Different take on marijuana at Spencer Village Board – ithaca.com

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Ashli Mikeska of CASA Trinity in Owego presented to the Spencer Village Board on Oct. 4 a different take on the marijuana decision the board must make, to allow or not, retail dispensaries and/or cannabis “lounges.” 

CASA Trinity is an organization that promotes substance abuse prevention. The power point she presented to the board began with the question—if the board allows marijuana dispensaries or lounges into the village, will this make the village a healthier, more financially stable  community?

Mikeska addressed the board on issues that the Board needs to consider before making its final decision to opt out or opt-in to allow marijuana a retail business or a cannabis lounge. She brought with her many statistics that most people probably had not seen before. The New York State cannabis law was adopted on March 31, 2021, and only recently was the cannabis control board appointed. That board will have more input into regulations for cannabis than any local municipality. 

Because it was just recently appointed most people in government do not anticipate a report on regulations from this control board until 2023 at the earliest. So, if a municipality opts in, it will have no idea what it is opting into, regulation wise. Mikeska reminded the board that they can always opt in later at anytime with no penalty.  However, if they opt in by Dec. 31 of this year, they are stuck there fully in and cannot opt out in the future. 

Mikeska raised some issues not talked about much in Spencer—such as Odor Control. Some people find the odor of cannabis unpleasant, especially if several businesses are located close to one another. She compared regulations in some other states that have had cannabis legal sales for some time.  In Colorado for instance the law allows Odor Control by each municipality by keeping retail stores spread out. It is the code enforcement officer who has to oversee retail outlets and enforce whatever regulations are adopted. Apparently, density of marijuana outlets is important. Also, she showed a map of Denver that correlates a much higher number of retail marijuana outlets with low income and/or minority neighborhoods. More affluent neighborhoods had few cannabis outlets.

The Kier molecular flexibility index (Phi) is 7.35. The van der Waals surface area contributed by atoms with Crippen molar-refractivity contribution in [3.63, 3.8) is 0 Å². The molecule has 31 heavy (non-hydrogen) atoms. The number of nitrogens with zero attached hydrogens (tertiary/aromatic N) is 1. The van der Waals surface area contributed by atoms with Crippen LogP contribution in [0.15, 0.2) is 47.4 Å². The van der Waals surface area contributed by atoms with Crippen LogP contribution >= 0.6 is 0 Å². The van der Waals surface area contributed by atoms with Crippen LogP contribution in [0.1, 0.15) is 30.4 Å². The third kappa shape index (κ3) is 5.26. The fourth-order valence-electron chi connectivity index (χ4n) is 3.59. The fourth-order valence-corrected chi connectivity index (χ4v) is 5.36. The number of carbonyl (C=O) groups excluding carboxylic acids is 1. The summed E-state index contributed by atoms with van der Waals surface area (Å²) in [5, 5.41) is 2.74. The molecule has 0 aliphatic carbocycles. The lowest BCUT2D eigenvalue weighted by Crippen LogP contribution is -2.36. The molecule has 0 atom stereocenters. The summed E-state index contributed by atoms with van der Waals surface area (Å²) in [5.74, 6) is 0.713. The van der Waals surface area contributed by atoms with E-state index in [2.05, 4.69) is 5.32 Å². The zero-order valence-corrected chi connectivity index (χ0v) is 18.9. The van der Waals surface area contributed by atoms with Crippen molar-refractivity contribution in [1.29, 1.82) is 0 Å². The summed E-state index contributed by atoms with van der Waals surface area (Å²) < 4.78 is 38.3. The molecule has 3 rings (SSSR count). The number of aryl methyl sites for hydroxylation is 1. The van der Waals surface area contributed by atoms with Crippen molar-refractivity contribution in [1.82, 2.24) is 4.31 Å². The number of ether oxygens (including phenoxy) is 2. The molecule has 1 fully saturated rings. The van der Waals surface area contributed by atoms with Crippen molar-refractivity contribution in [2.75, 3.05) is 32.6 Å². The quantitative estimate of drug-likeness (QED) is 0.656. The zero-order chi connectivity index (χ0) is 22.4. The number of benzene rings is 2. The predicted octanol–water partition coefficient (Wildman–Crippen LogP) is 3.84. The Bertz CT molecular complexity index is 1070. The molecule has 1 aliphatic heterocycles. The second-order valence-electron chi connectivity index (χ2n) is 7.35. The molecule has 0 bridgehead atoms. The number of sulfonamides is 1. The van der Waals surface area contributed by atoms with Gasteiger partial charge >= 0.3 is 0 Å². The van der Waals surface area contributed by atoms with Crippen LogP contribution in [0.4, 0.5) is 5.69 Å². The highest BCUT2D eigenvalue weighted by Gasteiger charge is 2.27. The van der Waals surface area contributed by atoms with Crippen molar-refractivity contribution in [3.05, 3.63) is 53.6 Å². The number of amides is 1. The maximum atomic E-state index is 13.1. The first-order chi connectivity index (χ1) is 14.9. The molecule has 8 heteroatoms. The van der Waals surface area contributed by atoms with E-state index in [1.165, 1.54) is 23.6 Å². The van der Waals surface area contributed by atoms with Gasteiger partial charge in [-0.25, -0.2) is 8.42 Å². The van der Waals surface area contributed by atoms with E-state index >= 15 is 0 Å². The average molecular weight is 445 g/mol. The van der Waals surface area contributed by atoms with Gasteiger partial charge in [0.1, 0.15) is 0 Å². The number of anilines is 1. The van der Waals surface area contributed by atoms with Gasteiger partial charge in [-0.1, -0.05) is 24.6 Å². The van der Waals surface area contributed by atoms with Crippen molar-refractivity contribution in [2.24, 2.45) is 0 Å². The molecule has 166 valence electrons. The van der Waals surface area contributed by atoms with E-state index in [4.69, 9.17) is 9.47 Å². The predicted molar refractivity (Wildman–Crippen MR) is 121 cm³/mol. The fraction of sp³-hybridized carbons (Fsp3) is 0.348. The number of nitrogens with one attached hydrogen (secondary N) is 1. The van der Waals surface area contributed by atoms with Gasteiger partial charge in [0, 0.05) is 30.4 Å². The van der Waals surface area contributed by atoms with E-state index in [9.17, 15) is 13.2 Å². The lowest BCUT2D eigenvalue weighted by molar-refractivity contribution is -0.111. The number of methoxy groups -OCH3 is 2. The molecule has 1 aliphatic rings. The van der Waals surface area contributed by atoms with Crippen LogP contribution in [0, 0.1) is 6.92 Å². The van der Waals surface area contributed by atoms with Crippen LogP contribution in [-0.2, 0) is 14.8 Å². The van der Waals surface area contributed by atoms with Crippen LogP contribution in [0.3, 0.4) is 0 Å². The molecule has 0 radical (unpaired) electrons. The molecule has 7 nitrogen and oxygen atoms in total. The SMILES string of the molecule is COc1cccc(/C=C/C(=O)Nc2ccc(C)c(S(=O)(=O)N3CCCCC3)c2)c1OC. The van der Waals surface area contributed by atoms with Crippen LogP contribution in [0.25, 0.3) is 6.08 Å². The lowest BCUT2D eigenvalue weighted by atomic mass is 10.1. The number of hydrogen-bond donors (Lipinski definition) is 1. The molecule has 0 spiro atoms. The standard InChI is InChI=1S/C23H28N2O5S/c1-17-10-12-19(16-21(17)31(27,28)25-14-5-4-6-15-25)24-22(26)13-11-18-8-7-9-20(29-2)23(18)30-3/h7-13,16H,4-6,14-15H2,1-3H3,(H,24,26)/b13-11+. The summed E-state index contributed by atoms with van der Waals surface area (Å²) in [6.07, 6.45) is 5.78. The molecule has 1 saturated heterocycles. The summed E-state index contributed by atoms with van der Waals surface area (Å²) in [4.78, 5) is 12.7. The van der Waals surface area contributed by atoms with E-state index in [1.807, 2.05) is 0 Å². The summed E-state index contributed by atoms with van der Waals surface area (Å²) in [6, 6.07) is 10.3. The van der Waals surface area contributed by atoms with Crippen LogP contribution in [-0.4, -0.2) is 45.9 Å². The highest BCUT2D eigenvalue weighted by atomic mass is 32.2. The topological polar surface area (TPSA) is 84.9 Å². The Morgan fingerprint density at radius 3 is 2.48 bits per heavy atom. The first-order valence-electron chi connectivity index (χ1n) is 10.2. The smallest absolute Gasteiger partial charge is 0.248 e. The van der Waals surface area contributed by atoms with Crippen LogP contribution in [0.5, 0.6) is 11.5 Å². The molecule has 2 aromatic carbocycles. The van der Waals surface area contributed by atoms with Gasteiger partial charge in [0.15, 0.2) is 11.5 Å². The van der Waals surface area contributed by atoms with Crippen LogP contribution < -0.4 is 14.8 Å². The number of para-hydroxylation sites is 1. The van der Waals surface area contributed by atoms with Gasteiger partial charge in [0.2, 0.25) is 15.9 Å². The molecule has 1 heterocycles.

An interesting fact Mikeska shared is that the MRTA law (marihuana regulation and taxation act) allows cannabis to be smoked in public anywhere that tobacco is allowed to be smoked or vaped. A somewhat disturbing fact noted by those in the audience is that the maximum penalty for not observing this MRTA regulation is only a $25 fine and/or 20 hours of community service. Jim Myers told the board that he thought that was not much of a deterrent. Among the charts and graphs she showed was one noting that traffic accidents went up 200% due to consumption and then driving. Another concern is potency of whatever is sold. 20 years ago the potency of marijuana was at 3 to 5%; now the starting level seen is about 20%. Mikeska said it’s much higher for edibles – up to 90%. An alarming statistic she shared is that one cannabis gummy bear is considered 10 doses  or said differently—one serving is just 1/10 of a gummy:  users are expected to cut that gummy bear into 10 pieces and eat just one. In states where cannabis has been legal for a while, these gummy bears have  led to an increase in poisonings. Young children see gummy bears, eat several and have to be rushed to an emergency room. 

What will marketing for these new businesses look like? about the only thing we know now is that billboards will not be allowed. Mikeska stated firmly that Casa Trinity’s goal is to keep marijuana out of the hands of youth or underage kids, even if it is legal in the state. Some teens have already indicated that once it becomes legal they will try it. She then proceeded to cite ways in which cannabis has an impact on the brain—causing impaired judgement and mental health issues. Apparently one out of six  people who use cannabis do get addicted, despite the popular belief that marijuana is not addicting. She then showed a chart of states indicating the proportion of municipalities that have opted out of retail cannabis sales. Surprisingly, in California, 80% of local governments opted out. 

Will the village of Spencer get much  tax revenue from cannabis sales? The answer is basically no. If Spencer sells one million dollars worth of marijuana it will only get for the village $30,000.  Not a great return for the village. There were few questions when Mikeska finished. The board thanked her for coming and sharing this information. 

Source: https://www.ithaca.com/news/regional_news/different-take-on-marijuana-at-spencer-village-board/article_4e01dce8-2c3a-11ec-acbb-3f5dcaec7202.html

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